One of Israel’s most notable export is Judaica, also known as Jewish ceremonial art. Well, maybe not in terms of numbers, but in terms of quality and emotional connection to the Jewish homeland, Israel undeniably the home for the best Judaica. Which is why people like to buy products made in Israel. So what are some trends we see happening for Judaica in the world of commerce for 2020? For the past 10 years, I have been working in the industry in some way… and it’s an exciting one to watch!
I predict 3 trends for 2020 when it comes to Judaica:
- More In-Person Stores Close – Citing shifts in consumer habits, Judaica stores have been closing. I think that this will be a trend that continues into 2020. As more stores close, expect the number of online retailers to increase. One such Judaica website looks more like an in-person store than the usual look of online Judaica stores. I think with the closing of more in-person stores we can expect online Judaica shops to stock more items typically found in-store. And as the owner of the Manhattan store that closed mentioned, it’s also buying habits that affect retail traffic. One example, one could argue, would be that observant people use the Internet more today than in the past. And since Judaica stores are created to meet religious needs, as this audience’s participation in online shopping grew the in-person stores naturally declined. The closing of stores does not mean the end of Judaica, rather a shift to an online model.
- High-End Retailers Become Wholesalers – Designer Judaica items of high value are finding their way onto the shelves of fine retailers. You can find Michael Aram at Bloomingdales, Macy’s, and Neiman Marcus. As luxury Judaica makers find themselves looking for solutions (have their own site, work with wholesalers…) higher-end department stores might jump in and grab a share of the Judaica marketplace. And why wouldn’t mainstream stores carry Judaica when they carry items for Christmas as well? As acceptance of others grow, perhaps it has made a place on the shelf for high-end department stores to expand into the luxury Judaica marketplace. One of the more exciting parts of this is as Jewish and Judaica items get into large stores, they can be a part of wedding registries that couples in the US tend to do. One challenge of online retailers for Judaica has been incorporating into the wedding gift registries of marrying couples. Perhaps, for those Jewish couples considering registering at a department store carrying Judaica, there are new opportunities to increase their relationship with Jewish traditions. Jewish couples who would like to add some Judaica items here are there on their wedding registry can. It’s great to see Judaica in new places.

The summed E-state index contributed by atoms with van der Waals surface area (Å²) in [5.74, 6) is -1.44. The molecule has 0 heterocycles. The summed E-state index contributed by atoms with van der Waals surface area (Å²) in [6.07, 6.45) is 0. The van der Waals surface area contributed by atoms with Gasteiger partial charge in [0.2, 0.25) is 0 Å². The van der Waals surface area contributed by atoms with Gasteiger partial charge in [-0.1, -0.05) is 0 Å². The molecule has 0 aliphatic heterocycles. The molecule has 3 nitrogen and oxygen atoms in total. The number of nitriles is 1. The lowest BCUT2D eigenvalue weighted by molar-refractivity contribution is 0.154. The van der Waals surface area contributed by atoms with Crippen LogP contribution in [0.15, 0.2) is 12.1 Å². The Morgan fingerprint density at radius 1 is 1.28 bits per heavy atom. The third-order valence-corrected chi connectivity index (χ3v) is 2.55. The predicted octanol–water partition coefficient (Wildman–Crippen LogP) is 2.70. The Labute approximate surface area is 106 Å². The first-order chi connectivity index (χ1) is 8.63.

- Designers Innovate – Whether it’s a local producer or a foreign counterfeiter, artists are fed up with people copying their designs. With technology today, anyone looking to copy a design, edit it slightly, then resell it can. Sometimes people just use a picture of the artwork, then send something else. Whatever the case be, artists looking to charge premium prices will continue to command top prices for new designs. The thing that people can’t copy is innovation, which is really what artists are selling. Will we see designers come up with limited signed editions for premium prices? What will they come up with to innovate in the exciting field of Judaica design? As more people learn about fake Judaica, they will be aware and choose to buy from designers directly or large retailers/wholesalers.
The changes in the Judaica market for 2020 will be exciting to watch. Whether it’s the way business is done or the way new designs come to market, it’s not yet clear where this year will go.
Lindsey Amit Perry is the CEO and Creative Solutions Architect at Kaye Perry Marketing.